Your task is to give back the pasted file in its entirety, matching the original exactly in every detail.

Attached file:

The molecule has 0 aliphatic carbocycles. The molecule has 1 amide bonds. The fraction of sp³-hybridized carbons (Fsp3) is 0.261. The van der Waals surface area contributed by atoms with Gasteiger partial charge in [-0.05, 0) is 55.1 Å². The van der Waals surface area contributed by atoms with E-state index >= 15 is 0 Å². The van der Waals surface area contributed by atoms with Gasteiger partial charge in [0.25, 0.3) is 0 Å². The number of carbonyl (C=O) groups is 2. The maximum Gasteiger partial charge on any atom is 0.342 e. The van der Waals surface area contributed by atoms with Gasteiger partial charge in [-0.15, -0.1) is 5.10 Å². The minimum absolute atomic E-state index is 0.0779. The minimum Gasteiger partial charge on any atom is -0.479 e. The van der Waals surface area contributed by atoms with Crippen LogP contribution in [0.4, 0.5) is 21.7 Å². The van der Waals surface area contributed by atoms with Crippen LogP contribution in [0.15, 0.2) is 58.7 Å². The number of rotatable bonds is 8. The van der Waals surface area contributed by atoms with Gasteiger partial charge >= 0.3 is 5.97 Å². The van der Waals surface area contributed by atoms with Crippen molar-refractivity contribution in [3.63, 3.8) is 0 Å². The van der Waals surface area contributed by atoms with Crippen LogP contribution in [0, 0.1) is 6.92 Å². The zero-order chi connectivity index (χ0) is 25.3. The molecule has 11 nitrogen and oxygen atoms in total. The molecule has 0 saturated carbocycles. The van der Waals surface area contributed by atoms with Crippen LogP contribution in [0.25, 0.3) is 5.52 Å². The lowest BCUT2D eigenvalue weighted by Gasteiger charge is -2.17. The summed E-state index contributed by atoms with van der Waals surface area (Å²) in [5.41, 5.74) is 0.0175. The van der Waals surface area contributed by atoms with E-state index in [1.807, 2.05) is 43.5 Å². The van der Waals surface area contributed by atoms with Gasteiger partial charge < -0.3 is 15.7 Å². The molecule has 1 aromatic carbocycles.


The molecule has 0 aliphatic carbocycles. The molecule has 1 amide bonds. The fraction of sp³-hybridized carbons (Fsp3) is 0.261. The van der Waals surface area contributed by atoms with Gasteiger partial charge in [-0.05, 0) is 55.1 Å². The van der Waals surface area contributed by atoms with E-state index >= 15 is 0 Å². The van der Waals surface area contributed by atoms with Gasteiger partial charge in [0.25, 0.3) is 0 Å². The number of carbonyl (C=O) groups is 2. The maximum Gasteiger partial charge on any atom is 0.342 e. The van der Waals surface area contributed by atoms with Gasteiger partial charge in [-0.15, -0.1) is 5.10 Å². The minimum absolute atomic E-state index is 0.0779. The minimum Gasteiger partial charge on any atom is -0.479 e. The van der Waals surface area contributed by atoms with Crippen LogP contribution in [0.4, 0.5) is 21.7 Å². The van der Waals surface area contributed by atoms with Crippen LogP contribution in [0.15, 0.2) is 58.7 Å². The number of rotatable bonds is 8. The van der Waals surface area contributed by atoms with Gasteiger partial charge >= 0.3 is 5.97 Å². The van der Waals surface area contributed by atoms with Crippen molar-refractivity contribution in [3.63, 3.8) is 0 Å². The van der Waals surface area contributed by atoms with Crippen LogP contribution in [0, 0.1) is 6.92 Å². The zero-order chi connectivity index (χ0) is 25.3. The molecule has 11 nitrogen and oxygen atoms in total. The molecule has 0 saturated carbocycles. The van der Waals surface area contributed by atoms with Crippen LogP contribution in [0.25, 0.3) is 5.52 Å². The lowest BCUT2D eigenvalue weighted by Gasteiger charge is -2.17. The summed E-state index contributed by atoms with van der Waals surface area (Å²) in [5.41, 5.74) is 0.0175. The van der Waals surface area contributed by atoms with E-state index in [1.807, 2.05) is 43.5 Å². The van der Waals surface area contributed by atoms with Gasteiger partial charge < -0.3 is 15.7 Å². The molecule has 1 aromatic carbocycles.